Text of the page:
Jenn Louis Has a Way of Making Kale Less Boring

December 7, 2016

If you want to cook with more greens in the new year, put "The Book of Greens" on your radar. Photo: Ed Anderson

“To cook with more greens” is a goal for many home cooks. Greens equal health, and we all could be a little healthier—or so goes the logic. But how do we inject our diet with more greens without falling back on the old familiars, like kale, lettuce, and spinach? And what’s more, how can we make them interesting outside of the salad bowl? Portland-based chef Jenn Louis is ready for the challenge. It’s what her upcoming project, The Book of Greens (out in April 2017 from Ten Speed Press), is entirely about.

Featuring 150 recipes, Louis gives us a hyper-organized set of recipes grouped by the type of green, along with detailed information on seasonality, prep, and storage tips. It’s all very useful, but what caught our eye was the recipes—creative pairings like grilled cabbage with miso and lime, a mango smoothie made with radish greens, and pasta dough rolled with tomato leaves.

Below, get a sneak preview of the book with her Italian dumpling recipe that features pumpkin and kale and uses a technique Louis learned during her extensive travels in Italy.

The Book of Greens Cover

“The Book of Greens” hits shelves in April 2017.

Serves 4


1 pound kale, stemmed
1 cup plus 1 tablespoon fresh ricotta
2 eggs
Freshly grated nutmeg
⅔ cup lightly packed finely grated Pecorino Romano, plus more for garnish
Kosher salt and freshly ground black pepper
1½ tablespoons all-purpose flour
Semolina, for dusting
¾ cup unsalted butter
4 fresh sage leaves
1½ cups peeled, seeded, and finely diced pumpkin


    1. Blanch the kale, then wring out completely until the greens are in a dry ball. Finely chop. In a bowl, combine the greens, ricotta, eggs, a grating of fresh nutmeg, Pecorino Romano, and flour and mix well. Season with salt and pepper. Generously flour a sheet pan. Scoop the mixture into small balls (approximately 1 tablespoon) and place on the floured sheet pan.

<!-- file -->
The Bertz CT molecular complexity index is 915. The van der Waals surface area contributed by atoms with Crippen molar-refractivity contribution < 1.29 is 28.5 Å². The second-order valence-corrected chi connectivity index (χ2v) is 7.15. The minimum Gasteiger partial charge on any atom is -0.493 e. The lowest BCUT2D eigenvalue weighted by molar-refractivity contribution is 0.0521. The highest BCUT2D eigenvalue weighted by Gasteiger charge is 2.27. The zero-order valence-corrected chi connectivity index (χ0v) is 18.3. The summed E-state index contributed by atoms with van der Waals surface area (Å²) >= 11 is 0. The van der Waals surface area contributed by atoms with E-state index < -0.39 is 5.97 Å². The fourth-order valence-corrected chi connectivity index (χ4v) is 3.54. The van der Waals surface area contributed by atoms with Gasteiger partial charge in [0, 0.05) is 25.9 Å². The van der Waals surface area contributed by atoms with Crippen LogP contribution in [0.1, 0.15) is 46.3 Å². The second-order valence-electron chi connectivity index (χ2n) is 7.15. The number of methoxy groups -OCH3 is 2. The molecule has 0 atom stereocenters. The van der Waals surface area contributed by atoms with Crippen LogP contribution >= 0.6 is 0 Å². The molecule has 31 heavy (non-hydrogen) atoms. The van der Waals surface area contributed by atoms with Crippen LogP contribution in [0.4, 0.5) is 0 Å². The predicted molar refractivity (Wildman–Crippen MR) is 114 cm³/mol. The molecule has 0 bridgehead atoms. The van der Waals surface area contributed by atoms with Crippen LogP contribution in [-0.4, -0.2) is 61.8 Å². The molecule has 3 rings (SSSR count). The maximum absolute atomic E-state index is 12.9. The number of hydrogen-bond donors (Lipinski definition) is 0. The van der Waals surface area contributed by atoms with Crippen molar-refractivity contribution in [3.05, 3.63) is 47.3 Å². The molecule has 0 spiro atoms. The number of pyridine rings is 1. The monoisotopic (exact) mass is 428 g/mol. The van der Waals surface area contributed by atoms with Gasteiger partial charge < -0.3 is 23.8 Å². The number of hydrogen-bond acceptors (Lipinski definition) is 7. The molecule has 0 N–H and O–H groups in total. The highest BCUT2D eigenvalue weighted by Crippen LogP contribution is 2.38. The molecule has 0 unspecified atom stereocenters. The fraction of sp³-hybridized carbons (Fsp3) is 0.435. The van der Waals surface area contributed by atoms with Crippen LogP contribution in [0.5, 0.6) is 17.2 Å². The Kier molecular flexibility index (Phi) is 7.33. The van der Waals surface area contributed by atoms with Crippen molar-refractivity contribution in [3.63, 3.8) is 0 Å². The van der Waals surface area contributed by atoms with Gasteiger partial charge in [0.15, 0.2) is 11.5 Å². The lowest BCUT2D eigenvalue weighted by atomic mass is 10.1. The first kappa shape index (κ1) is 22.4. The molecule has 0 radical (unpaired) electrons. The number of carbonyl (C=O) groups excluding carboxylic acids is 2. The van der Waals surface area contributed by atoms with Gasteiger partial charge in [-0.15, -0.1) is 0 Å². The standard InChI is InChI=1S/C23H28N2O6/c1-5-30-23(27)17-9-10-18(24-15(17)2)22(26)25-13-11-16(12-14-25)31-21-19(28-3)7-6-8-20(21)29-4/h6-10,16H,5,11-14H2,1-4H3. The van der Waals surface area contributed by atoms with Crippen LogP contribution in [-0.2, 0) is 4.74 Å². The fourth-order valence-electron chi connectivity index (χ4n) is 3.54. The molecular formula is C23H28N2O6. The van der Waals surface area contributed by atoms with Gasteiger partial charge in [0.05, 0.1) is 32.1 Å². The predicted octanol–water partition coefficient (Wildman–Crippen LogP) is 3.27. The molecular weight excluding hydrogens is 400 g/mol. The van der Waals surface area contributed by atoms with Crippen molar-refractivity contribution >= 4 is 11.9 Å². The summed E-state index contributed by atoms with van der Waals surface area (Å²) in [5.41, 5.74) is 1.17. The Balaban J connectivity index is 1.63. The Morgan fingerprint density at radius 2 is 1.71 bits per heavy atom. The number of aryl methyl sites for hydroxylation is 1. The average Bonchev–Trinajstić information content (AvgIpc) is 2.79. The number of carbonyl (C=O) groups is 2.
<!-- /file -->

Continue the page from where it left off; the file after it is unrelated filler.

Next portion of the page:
2. Pour 1 inch of semolina into a large red wine glass or a plastic pint container. One at a time, swirl each ball in the semolina until an imperfectly shaped round is formed. Place the balls on the floured sheet pan, and let sit for 4 hours, or overnight, covered with a clean kitchen towel in the refrigerator. Rotate after 2 hours to make sure the semolina evenly encases the dumplings.
    3. Chop the butter into small pats and brown slowly over medium to medium-low heat with the sage leaves. As soon as the butter melts, add a squeeze of lemon and the pumpkin and cook until tender, about 5 minutes; be careful to adjust the heat as needed so the butter doesn’t get too dark. Season with salt and pepper.
    4. Cook the malfatti in gently simmering salted water for about 4 minutes. When done, remove from the water with a slotted spoon and gently place in dishes. Garnish with the pumpkin and brown butter. Sprinkle Pecorino Romano over the top of the malfatti and serve.

Recipe excerpted from The Book of Greens, copyright © 2017, published by Ten Speed Press, an imprint of Penguin Random House LLC. Photography copyright © 2016 by Ed Anderson.

Jenn LouisKaleThe Book of GreensVegetables
The Book of Greens

From one of Portland, Oregon’s most acclaimed chefs comes this encyclopedic reference to the world of greens, with more than 175 creative recipes for… Read more »

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